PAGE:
The Face of the Bard Portrait Casts Shakespeare in a New Light
CNNANCHOR:Now, William Shakespeare was the greatest writer in the English language, as he's been considered, but what did he actually look like?
CNNANCHOR :Experts now say they have the answer in a picture worth a lot more than a thousand words. So, Nicholas Glass has more.
NICHOLAS GLASS, ITV REPORTER :Somewhere in the melee behind me is this new discovery, this new portrait, it is claimed of William Shakespeare. It's owned by an Anglo-Irish family, the Cobbs, and it's been hanging in their drawing room in their house outside Dublin for the better part of 200 years.
It was mislabeled as being Sir Walter Raleigh. The gentleman sumptuously attired in the height of Jacobean fashion, doublet and collar of Italian lace-long-nosed, fine-bearded, keen-eyed and, to our surprise, blessed with a fullish head of hair.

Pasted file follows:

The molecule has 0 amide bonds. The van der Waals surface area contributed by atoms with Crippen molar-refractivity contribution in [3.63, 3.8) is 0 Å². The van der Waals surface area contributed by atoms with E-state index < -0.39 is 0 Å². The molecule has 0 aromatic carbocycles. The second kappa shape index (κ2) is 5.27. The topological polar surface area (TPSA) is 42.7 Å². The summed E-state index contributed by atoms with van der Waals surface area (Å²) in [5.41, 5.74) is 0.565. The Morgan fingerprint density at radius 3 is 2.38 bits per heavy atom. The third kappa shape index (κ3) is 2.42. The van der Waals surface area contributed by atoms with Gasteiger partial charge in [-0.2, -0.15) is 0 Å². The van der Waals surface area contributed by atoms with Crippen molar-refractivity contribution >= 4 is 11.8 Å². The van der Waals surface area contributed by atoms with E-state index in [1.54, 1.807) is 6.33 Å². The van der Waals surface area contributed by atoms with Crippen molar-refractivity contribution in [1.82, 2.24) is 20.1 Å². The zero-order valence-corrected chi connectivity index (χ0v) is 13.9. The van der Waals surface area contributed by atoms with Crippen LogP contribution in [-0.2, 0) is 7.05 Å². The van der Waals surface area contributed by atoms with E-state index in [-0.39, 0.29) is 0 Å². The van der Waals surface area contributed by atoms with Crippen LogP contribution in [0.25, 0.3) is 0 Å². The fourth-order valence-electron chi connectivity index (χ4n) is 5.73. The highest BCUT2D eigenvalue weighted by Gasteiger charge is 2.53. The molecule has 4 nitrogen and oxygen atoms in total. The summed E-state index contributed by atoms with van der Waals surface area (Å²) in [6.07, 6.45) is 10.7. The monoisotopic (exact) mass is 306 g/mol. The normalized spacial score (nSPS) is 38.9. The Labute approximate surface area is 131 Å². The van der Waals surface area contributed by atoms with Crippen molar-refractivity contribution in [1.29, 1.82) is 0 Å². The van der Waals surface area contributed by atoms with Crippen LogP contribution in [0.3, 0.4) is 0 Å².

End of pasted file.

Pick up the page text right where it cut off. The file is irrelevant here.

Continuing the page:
There's intelligence here, a presence. Is this William Shakespeare as we've never seen him before, a penetrating likeness painted during his lifetime? So good is the portrait that one imagines the subject sat for it.
NICHOLAS GLASS, ITV REPORTER:We know so little about Shakespeare the man, what he was like as a friend, a lover, a husband. Our idea of what he looked like is based on the engraving in the "First Folio." The Anglo-Flemish engraver Martin Droeshout has almost certainly based his image on something else. Could it have been this painting?
There's compelling evidence that this portrait was commissioned and indeed owned by the Earl of Southampton, and for some Shakespeare scholars, that's persuasive enough.